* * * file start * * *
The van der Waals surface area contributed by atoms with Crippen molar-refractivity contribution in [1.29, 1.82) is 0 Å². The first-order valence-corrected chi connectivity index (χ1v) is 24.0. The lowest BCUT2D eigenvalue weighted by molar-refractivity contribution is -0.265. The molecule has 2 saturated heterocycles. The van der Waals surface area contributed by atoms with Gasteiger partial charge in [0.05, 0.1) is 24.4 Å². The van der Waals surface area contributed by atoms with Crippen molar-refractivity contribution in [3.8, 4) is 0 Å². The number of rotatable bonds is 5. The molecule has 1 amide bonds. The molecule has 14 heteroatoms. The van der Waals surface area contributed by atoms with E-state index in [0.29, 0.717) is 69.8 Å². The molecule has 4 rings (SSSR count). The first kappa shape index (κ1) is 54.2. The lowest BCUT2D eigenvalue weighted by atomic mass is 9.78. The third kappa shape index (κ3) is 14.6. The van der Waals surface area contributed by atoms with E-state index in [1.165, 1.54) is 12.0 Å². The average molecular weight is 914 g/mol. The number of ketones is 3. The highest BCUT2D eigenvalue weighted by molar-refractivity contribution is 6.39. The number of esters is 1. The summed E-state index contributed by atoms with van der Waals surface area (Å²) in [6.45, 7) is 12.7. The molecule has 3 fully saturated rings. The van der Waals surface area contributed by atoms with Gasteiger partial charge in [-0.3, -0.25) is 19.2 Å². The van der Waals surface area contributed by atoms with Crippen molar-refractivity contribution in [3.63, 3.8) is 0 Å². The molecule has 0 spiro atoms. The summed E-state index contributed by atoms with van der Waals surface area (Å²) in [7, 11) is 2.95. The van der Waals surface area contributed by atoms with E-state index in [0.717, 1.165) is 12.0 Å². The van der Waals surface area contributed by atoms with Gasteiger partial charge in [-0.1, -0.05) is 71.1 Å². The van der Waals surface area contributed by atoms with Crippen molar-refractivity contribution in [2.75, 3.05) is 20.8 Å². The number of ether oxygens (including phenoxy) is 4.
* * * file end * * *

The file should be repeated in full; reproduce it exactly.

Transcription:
The van der Waals surface area contributed by atoms with Crippen molar-refractivity contribution in [1.29, 1.82) is 0 Å². The first-order valence-corrected chi connectivity index (χ1v) is 24.0. The lowest BCUT2D eigenvalue weighted by molar-refractivity contribution is -0.265. The molecule has 2 saturated heterocycles. The van der Waals surface area contributed by atoms with Gasteiger partial charge in [0.05, 0.1) is 24.4 Å². The van der Waals surface area contributed by atoms with Crippen molar-refractivity contribution in [3.8, 4) is 0 Å². The number of rotatable bonds is 5. The molecule has 1 amide bonds. The molecule has 14 heteroatoms. The van der Waals surface area contributed by atoms with E-state index in [0.29, 0.717) is 69.8 Å². The molecule has 4 rings (SSSR count). The first kappa shape index (κ1) is 54.2. The lowest BCUT2D eigenvalue weighted by atomic mass is 9.78. The third kappa shape index (κ3) is 14.6. The van der Waals surface area contributed by atoms with E-state index in [1.165, 1.54) is 12.0 Å². The average molecular weight is 914 g/mol. The number of ketones is 3. The highest BCUT2D eigenvalue weighted by molar-refractivity contribution is 6.39. The number of esters is 1. The summed E-state index contributed by atoms with van der Waals surface area (Å²) in [6.45, 7) is 12.7. The molecule has 3 fully saturated rings. The van der Waals surface area contributed by atoms with Gasteiger partial charge in [-0.3, -0.25) is 19.2 Å². The van der Waals surface area contributed by atoms with Crippen molar-refractivity contribution in [3.63, 3.8) is 0 Å². The molecule has 0 spiro atoms. The summed E-state index contributed by atoms with van der Waals surface area (Å²) in [7, 11) is 2.95. The van der Waals surface area contributed by atoms with E-state index in [0.717, 1.165) is 12.0 Å². The van der Waals surface area contributed by atoms with Gasteiger partial charge in [-0.1, -0.05) is 71.1 Å². The van der Waals surface area contributed by atoms with Crippen molar-refractivity contribution in [2.75, 3.05) is 20.8 Å². The number of ether oxygens (including phenoxy) is 4.